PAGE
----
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Adagio Teas
   Features  >  London Theatre Reviews

at the Donmar Warehouse


  Toby Stephens and Gillian Anderson/Ph: Alastair Muir

When she was writing this fresh, new version of Ibsen's ground-breaking 1879 play, quite what Zinnie Harris thought would be gained by transposing the action from Norway to 1909 London is hard to say.

Nor is it immediately obvious why the job of the patronising patriarch who Ibsen's heroine leaves has been changed from banker to politician. Both professions are equally despised these days.

But arriving, as Kfir Yefet's starry and atmospheric production does, at the peak of Britain's biggest ever parliamentary scandal (members of parliament have almost to a man and woman been found milking their expenses at the expense of the taxpayer) there are lines of dialogue here that superbly capture the mood of the current times.

"As politicians, our staple is trust" declares a strutting Thomas - Harris's English version of Ibsen's Torvald - at which point the Donmar audience let out a collective snort of derision.

As the newly promoted cabinet minister Thomas, Toby Stephens delivers the line to Gillian Anderson's Nora with all the swaggering self-importance of a man convinced of his own omnipotence - and a little more to boot.

Anthony Ward's design suggests a newly-occupied government residence by setting the action before a wall of towering, unfilled bookshelves, in front of which Anderson's demure Nora busily swishes about in long silky dresses while being wifey and fragrant.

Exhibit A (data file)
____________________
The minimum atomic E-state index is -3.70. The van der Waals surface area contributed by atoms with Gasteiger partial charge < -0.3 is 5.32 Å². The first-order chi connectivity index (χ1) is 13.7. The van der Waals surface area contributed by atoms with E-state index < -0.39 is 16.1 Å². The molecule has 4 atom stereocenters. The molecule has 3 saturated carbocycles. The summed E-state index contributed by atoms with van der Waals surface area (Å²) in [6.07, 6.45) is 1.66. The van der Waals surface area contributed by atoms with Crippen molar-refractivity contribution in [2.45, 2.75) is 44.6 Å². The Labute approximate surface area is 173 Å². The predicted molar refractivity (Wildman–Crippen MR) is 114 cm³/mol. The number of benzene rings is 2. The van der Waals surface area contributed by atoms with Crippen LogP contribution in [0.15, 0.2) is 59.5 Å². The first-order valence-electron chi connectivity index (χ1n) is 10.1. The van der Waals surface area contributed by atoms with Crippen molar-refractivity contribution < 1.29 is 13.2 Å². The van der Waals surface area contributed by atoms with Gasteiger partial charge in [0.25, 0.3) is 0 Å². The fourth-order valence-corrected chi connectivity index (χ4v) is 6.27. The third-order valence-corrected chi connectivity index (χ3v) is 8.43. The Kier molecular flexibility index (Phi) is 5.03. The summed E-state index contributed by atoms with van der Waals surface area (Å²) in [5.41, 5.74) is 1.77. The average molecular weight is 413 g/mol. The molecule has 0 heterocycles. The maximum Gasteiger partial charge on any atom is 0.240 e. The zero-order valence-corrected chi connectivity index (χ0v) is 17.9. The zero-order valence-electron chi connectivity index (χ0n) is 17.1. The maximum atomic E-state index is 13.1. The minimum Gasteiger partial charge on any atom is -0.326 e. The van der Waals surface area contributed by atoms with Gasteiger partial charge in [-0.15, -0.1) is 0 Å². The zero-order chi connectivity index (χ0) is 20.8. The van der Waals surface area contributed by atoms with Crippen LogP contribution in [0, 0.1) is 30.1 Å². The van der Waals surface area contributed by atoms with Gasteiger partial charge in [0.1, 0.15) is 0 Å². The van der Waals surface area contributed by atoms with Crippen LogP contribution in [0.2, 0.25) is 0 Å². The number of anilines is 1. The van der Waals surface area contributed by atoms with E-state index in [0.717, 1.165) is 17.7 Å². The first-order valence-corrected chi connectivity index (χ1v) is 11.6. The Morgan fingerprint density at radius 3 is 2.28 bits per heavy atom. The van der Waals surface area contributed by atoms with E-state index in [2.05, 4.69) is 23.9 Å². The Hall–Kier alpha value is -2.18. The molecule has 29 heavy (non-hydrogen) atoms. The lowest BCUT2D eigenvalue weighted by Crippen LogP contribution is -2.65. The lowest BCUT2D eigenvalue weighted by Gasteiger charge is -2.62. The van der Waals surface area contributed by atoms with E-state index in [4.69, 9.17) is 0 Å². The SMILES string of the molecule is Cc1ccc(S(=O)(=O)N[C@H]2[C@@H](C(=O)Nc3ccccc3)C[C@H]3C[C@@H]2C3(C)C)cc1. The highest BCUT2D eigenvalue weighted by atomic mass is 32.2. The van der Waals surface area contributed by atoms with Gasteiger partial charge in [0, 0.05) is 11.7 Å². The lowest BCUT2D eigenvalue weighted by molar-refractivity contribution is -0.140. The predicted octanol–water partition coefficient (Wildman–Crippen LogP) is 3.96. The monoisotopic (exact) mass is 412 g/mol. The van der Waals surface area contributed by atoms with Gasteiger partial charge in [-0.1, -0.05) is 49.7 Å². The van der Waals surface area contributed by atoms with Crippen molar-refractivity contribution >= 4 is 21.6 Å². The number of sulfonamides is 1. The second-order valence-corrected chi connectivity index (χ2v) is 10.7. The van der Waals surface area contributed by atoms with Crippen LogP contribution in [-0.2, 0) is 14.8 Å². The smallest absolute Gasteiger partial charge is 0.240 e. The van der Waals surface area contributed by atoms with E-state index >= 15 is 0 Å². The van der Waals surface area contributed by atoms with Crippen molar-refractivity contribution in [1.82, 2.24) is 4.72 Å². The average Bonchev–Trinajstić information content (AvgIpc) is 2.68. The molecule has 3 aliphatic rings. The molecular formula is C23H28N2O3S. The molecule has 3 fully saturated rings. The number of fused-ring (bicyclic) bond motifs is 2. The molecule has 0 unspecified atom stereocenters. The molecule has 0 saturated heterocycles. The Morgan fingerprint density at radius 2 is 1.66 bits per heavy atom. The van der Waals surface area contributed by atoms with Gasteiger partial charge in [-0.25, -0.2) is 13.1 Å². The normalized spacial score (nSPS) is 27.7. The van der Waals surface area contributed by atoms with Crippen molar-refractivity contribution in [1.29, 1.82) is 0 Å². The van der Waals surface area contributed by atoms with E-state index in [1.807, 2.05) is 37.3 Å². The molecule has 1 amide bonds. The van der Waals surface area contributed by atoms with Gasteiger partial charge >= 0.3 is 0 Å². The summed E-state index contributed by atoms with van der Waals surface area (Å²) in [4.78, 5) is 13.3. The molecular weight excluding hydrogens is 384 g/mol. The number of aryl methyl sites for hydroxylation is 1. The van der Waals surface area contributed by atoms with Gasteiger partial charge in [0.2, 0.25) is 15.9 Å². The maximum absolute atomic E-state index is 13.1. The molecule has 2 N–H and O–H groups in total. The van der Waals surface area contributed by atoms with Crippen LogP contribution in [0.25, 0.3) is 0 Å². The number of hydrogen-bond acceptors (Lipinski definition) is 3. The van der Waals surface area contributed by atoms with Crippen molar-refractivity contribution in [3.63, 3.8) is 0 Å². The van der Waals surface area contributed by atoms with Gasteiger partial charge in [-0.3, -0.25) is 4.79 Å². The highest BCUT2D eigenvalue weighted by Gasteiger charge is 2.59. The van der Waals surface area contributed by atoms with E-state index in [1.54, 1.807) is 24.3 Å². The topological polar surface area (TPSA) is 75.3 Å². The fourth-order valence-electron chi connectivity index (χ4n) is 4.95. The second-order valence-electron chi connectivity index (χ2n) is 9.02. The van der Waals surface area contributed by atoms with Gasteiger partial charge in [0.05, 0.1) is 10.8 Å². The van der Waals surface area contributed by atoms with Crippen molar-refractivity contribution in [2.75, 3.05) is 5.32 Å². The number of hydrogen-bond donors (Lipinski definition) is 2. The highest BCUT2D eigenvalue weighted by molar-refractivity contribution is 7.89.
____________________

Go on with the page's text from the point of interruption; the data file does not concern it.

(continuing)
Fragrant is the term once famously used by a British judge to describe the long-suffering wife of yet another real-life disgraced politician (this one was convicted of perjury), and this Nora is every inch the decorous companion.

Anderson still has star status from her days in The X-Files. But her career on the London stage has been more solid than sensational. In the West End she played opposite Roger Allam's ex-lover in Michael Weller's hotel-set romance What the Night is For. At the Royal Court she was the psychologically brittle artist in Rebecca Gilman's The Sweetest Swing in Baseball.

Both plays were set in the comfort zone of modern America. This time Anderson proves her mettle with a very English Nora whose accent shows no trace of the American twang which this Chicago-born, though London-raised actress is much more used to delivering.

Thomas treats Anderson's slightly flushed and breathless Nora, like a recalcitrant niece. Demure she may be, but she is alluring too. Compared to the excellent Tara Fitzgerald's austere friend Mrs Lyle, there is a sense of repressed sexuality about Nora that explains much, including what excites Anton Lesser's outwardly cuddly but inwardly hard Dr Rank.

But the real sexual charge here is not generated between Nora and her husband, but the vengeful and blackmailing disgraced politician Kelman played by a terrificly fevered Christopher Eccleston. The scene during which he threatens Nora with ruin has a torrid edge. And tellingly, theirs is the only relationship without deception.

My one reservation about this rewarding evening is that Anderson's flushed, breathless Nora shows little sign of a suppressed intelligence to go with her sexuality. It makes the climactic change from submissive wife to rebellious female hard to credit. Unlike, say the distance travelled by Stephens's Thomas, the best of this production's performances.

In the first act Stephens portrays a man whose gentle brand of chauvinism would not be out of place today, and in the third a man whose moral fibre is revealed as having no spine to attach itself to. But then, as Harris shows, that's the thing about politicians.


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